Dec 14, 2022
How To Deal with Parental Alienation
Divorce is never easy – even with couples who wish to part ways amicably. Having children in the marriage makes divorce much harder. While the adults are dealing with the real-life issues of separating a marital estate, they are also dealing with having to continue to work and maintain a lifestyle for the children. Unfortunately, there are times when the children end up being the collateral damage to the divorce. This most often occurs when there is some form of parental alienation, and it makes co-parenting almost impossible. Sometimes, the children end up suffering for years after the divorce has long passed. The alienating parent as well as the targeted parent are to blame for this unnecessary suffering.
Christine Lombardo-Zaun, Esq., an attorney-mediator at Alpha Center for Divorce Mediation, discusses how sometimes children end up being the collateral damage to divorce.
Parental alienation syndrome (PAS) was first named by a child psychologist, Richard Gardner, in 1985. It is not recognized as a mental health condition, nor is it officially recognized by the American Psychological Association, the American Medical Association, and the World Health Organization, but the mental health effects are real (Heitler, 2018). Parental alienation occurs in many ways. These effects can be categorized as subtle, passive-aggressive, and overt. They can wreak havoc on one’s mental health.
Over parental alienation</a> behaviors are those that are the most obvious, although some might just believe the other parent is being a jerk. An example of an overt alienation attempt is where one parent disparages the other parent in front of the children, such as “Your mother is a piece of shit”. Sometimes the overt alienation comes through the children themselves such as the child starts criticizing the other parent over and over again and without fair justification. I have heard parents telling me that they hear their other spouse through their children – such as, “Your just like your father”. These are just some examples of obvious alienation tactics, but there are others that are more dangerous.
There are those passive-aggressive parents who some will argue have narcissistic personality traits. One very common example of this type of alienation is where there is a switch-off between custody of the children. The receiving parent might be “sweet” or “fake” to try to impress the children (which by the way, the children see right through this as they get older). Sometimes the parent might give the children the silent treatment or withhold snacks or treats if the children mention the other parent in a positive way, or if they are preparing for a visit with the other parent and show excitement. Sometimes the children are themselves alienated from their parent.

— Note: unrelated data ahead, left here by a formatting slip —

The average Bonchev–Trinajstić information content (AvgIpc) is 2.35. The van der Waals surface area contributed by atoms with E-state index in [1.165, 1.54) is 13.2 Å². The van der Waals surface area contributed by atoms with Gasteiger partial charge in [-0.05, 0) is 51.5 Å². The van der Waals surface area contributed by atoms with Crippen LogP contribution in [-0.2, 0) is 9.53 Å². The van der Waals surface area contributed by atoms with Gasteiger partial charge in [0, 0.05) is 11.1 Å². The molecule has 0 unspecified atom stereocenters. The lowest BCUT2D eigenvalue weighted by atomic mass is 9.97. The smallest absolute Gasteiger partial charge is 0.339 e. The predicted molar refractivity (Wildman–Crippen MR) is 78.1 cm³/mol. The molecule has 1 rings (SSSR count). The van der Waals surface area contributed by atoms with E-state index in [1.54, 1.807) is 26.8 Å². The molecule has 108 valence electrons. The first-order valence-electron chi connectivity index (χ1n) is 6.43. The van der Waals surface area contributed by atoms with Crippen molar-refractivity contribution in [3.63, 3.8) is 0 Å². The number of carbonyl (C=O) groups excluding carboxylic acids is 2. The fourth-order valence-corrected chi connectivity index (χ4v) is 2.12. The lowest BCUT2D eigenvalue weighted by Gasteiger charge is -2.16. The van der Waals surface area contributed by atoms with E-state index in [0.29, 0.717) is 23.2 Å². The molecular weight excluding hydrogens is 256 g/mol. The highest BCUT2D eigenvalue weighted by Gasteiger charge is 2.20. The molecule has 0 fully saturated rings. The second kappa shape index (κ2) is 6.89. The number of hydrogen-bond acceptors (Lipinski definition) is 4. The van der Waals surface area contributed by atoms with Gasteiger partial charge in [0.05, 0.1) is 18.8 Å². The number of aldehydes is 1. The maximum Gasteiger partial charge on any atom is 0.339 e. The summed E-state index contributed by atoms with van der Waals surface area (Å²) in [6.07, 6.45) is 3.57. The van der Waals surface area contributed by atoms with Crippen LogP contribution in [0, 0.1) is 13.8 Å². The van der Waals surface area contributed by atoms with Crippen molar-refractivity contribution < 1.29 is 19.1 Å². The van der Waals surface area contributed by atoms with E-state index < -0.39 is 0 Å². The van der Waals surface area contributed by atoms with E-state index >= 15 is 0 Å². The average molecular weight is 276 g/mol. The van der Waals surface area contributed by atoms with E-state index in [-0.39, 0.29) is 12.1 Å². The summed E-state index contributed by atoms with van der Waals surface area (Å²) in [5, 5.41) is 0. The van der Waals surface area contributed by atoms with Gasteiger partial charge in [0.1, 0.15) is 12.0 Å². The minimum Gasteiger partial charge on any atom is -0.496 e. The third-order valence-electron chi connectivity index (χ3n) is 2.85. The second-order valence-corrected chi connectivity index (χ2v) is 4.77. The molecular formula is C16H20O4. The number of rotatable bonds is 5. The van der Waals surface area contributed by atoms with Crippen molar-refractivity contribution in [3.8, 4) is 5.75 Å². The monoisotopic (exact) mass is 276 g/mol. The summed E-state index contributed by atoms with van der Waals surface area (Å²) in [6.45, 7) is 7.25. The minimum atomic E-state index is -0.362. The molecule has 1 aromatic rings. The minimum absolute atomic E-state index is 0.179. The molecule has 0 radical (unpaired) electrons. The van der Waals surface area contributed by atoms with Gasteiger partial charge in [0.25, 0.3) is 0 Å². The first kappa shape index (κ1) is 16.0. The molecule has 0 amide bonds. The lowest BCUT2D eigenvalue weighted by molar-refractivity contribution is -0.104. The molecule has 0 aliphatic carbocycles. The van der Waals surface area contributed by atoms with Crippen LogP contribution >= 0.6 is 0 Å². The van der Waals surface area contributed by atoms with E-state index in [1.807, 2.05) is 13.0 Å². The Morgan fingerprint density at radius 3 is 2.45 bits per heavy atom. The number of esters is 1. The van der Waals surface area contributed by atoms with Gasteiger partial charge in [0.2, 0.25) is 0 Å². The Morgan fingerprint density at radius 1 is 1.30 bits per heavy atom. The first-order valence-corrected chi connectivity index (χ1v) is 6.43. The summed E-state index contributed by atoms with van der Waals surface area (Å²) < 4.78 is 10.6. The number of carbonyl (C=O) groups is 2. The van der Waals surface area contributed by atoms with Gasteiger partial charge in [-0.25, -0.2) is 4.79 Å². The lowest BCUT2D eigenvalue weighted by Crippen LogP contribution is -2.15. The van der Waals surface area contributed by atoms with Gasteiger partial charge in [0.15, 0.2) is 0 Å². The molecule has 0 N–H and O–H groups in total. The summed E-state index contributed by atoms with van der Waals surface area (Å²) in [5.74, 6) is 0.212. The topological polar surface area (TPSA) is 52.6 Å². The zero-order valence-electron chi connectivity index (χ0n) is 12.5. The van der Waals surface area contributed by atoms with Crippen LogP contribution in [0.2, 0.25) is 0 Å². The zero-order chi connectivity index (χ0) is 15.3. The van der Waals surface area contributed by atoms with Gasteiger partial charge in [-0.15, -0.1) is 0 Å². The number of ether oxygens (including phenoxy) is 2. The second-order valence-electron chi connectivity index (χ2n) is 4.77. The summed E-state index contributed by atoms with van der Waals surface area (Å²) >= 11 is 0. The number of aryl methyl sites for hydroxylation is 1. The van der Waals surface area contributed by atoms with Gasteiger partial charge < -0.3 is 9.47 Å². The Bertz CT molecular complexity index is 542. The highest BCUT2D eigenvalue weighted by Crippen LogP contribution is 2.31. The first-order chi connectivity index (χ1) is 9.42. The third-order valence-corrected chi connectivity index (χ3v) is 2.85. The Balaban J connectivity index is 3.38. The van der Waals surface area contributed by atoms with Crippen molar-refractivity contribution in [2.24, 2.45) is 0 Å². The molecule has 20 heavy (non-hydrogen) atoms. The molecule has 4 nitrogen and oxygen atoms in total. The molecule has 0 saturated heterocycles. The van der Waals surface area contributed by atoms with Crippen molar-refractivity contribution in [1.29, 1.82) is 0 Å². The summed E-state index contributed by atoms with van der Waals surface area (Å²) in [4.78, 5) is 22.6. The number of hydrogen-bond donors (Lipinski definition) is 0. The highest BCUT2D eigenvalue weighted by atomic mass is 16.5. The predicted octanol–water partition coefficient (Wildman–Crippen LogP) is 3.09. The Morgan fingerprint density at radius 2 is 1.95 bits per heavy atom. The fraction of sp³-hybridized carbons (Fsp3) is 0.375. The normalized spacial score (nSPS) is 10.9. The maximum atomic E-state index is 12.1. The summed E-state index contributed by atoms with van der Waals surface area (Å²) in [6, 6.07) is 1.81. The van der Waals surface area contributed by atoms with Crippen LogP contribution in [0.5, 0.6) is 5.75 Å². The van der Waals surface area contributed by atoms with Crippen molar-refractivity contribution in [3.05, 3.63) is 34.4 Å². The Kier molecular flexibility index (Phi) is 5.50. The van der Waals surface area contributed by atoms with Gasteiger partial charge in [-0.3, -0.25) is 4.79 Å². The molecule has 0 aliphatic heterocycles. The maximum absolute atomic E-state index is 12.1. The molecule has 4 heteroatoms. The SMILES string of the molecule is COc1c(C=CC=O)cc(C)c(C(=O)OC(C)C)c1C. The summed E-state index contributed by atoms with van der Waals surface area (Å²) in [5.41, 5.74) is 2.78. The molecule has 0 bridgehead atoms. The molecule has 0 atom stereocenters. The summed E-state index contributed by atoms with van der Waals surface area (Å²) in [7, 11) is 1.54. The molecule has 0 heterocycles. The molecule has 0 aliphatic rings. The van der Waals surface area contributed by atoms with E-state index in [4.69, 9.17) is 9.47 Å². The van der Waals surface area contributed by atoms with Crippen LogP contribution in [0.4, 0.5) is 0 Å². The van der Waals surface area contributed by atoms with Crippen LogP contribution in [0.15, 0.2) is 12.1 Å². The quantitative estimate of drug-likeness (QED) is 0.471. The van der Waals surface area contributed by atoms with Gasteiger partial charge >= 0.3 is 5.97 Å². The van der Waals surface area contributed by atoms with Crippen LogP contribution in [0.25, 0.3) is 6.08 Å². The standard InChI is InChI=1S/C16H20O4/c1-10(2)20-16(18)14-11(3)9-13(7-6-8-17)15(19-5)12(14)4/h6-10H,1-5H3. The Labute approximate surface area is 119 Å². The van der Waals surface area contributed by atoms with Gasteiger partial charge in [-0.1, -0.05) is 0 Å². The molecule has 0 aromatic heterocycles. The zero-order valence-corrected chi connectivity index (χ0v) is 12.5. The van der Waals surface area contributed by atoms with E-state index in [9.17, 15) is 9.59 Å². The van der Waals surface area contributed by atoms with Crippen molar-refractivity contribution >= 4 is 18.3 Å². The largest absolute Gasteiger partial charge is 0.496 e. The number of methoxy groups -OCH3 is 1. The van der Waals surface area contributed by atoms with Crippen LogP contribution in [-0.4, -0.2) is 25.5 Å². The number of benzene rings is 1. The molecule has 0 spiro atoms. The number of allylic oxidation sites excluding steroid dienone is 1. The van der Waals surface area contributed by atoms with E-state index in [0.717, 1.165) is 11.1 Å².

Finally, there are subtle alienation tactics, and they appear in child custody cases, although many family courts are not equipped to handle this form of manipulation. These are difficult to prove and are usually done by those people who are master manipulators (narcissistic or not). A parent might sign up a child for a summer camp that just happens to fall on days that interfere with the other parent’s custodial time. I have witnessed cases where the parent has selected phone call times with the other parent for the children at the worst possible times thus making the call with the other parent unproductive and sometimes impossible to occur.
So, how does one deal with parental alienation, especially over the holidays? Here are a couple of tips. These do not mean you will win your kids over, but they will help you cope with the stress of being alienated or alone. You cannot take care of anyone else if you are not in a good place, so this is where you can start.
1. Do something for someone else. Brain research shows, “changes in the brain when we engage in acts of kindness which result in an uptick of our well-being”. (Psychology Today, Amy J.L. Baker, 2018)
2. Do not argue with your children over this. There are ways to respond when children make statements that you know are not true. Do not disagree with the child as it only puts them on the defense.
3. Focus on being true to who you are. I believe the cream rises to the top and eventually (different for every family of course) your children will see the real you, and not the way your ex described.
Of all the articles I have read on parental alienation, the one key denominator is not to give up. Focus on the future, continuing to take the higher road and hopefully you will be able to live a happier and more fulfilled life.
Alpha Center for Divorce Mediation